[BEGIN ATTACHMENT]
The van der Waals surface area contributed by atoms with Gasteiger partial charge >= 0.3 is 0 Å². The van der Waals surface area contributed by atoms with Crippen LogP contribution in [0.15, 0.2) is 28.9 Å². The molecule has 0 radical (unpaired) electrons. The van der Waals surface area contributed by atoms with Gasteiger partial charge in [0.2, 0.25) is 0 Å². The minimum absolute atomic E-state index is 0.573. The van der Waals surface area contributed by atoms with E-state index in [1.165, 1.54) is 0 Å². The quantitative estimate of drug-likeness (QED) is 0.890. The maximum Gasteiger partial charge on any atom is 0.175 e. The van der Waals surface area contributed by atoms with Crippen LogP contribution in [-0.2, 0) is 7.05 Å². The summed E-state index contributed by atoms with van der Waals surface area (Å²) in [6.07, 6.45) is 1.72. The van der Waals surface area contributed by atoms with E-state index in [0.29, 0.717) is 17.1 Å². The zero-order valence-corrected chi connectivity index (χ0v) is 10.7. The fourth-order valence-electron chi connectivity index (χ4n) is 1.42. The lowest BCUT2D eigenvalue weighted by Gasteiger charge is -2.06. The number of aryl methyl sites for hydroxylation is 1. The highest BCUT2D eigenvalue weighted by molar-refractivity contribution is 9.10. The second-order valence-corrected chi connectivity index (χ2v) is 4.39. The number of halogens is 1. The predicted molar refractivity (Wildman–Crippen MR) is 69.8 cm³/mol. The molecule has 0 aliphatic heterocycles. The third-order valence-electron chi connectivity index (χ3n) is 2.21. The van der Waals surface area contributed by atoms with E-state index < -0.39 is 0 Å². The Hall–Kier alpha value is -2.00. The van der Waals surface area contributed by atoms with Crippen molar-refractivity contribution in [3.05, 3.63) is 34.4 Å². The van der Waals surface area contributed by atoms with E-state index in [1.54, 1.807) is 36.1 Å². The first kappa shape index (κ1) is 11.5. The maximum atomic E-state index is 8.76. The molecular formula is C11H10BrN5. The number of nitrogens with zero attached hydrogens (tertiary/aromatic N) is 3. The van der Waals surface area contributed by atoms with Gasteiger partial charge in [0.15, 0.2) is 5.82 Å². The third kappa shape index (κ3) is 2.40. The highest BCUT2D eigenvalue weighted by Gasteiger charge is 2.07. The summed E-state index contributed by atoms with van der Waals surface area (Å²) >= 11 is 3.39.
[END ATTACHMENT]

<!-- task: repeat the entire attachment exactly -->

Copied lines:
The van der Waals surface area contributed by atoms with Gasteiger partial charge >= 0.3 is 0 Å². The van der Waals surface area contributed by atoms with Crippen LogP contribution in [0.15, 0.2) is 28.9 Å². The molecule has 0 radical (unpaired) electrons. The van der Waals surface area contributed by atoms with Gasteiger partial charge in [0.2, 0.25) is 0 Å². The minimum absolute atomic E-state index is 0.573. The van der Waals surface area contributed by atoms with E-state index in [1.165, 1.54) is 0 Å². The quantitative estimate of drug-likeness (QED) is 0.890. The maximum Gasteiger partial charge on any atom is 0.175 e. The van der Waals surface area contributed by atoms with Crippen LogP contribution in [-0.2, 0) is 7.05 Å². The summed E-state index contributed by atoms with van der Waals surface area (Å²) in [6.07, 6.45) is 1.72. The van der Waals surface area contributed by atoms with E-state index in [0.29, 0.717) is 17.1 Å². The zero-order valence-corrected chi connectivity index (χ0v) is 10.7. The fourth-order valence-electron chi connectivity index (χ4n) is 1.42. The lowest BCUT2D eigenvalue weighted by Gasteiger charge is -2.06. The number of aryl methyl sites for hydroxylation is 1. The highest BCUT2D eigenvalue weighted by molar-refractivity contribution is 9.10. The second-order valence-corrected chi connectivity index (χ2v) is 4.39. The number of halogens is 1. The predicted molar refractivity (Wildman–Crippen MR) is 69.8 cm³/mol. The molecule has 0 aliphatic heterocycles. The third-order valence-electron chi connectivity index (χ3n) is 2.21. The van der Waals surface area contributed by atoms with E-state index < -0.39 is 0 Å². The Hall–Kier alpha value is -2.00. The van der Waals surface area contributed by atoms with Crippen molar-refractivity contribution in [3.05, 3.63) is 34.4 Å². The van der Waals surface area contributed by atoms with E-state index in [1.54, 1.807) is 36.1 Å². The first kappa shape index (κ1) is 11.5. The maximum atomic E-state index is 8.76. The molecular formula is C11H10BrN5. The number of nitrogens with zero attached hydrogens (tertiary/aromatic N) is 3. The van der Waals surface area contributed by atoms with Gasteiger partial charge in [0.15, 0.2) is 5.82 Å². The third kappa shape index (κ3) is 2.40. The highest BCUT2D eigenvalue weighted by Gasteiger charge is 2.07. The summed E-state index contributed by atoms with van der Waals surface area (Å²) >= 11 is 3.39.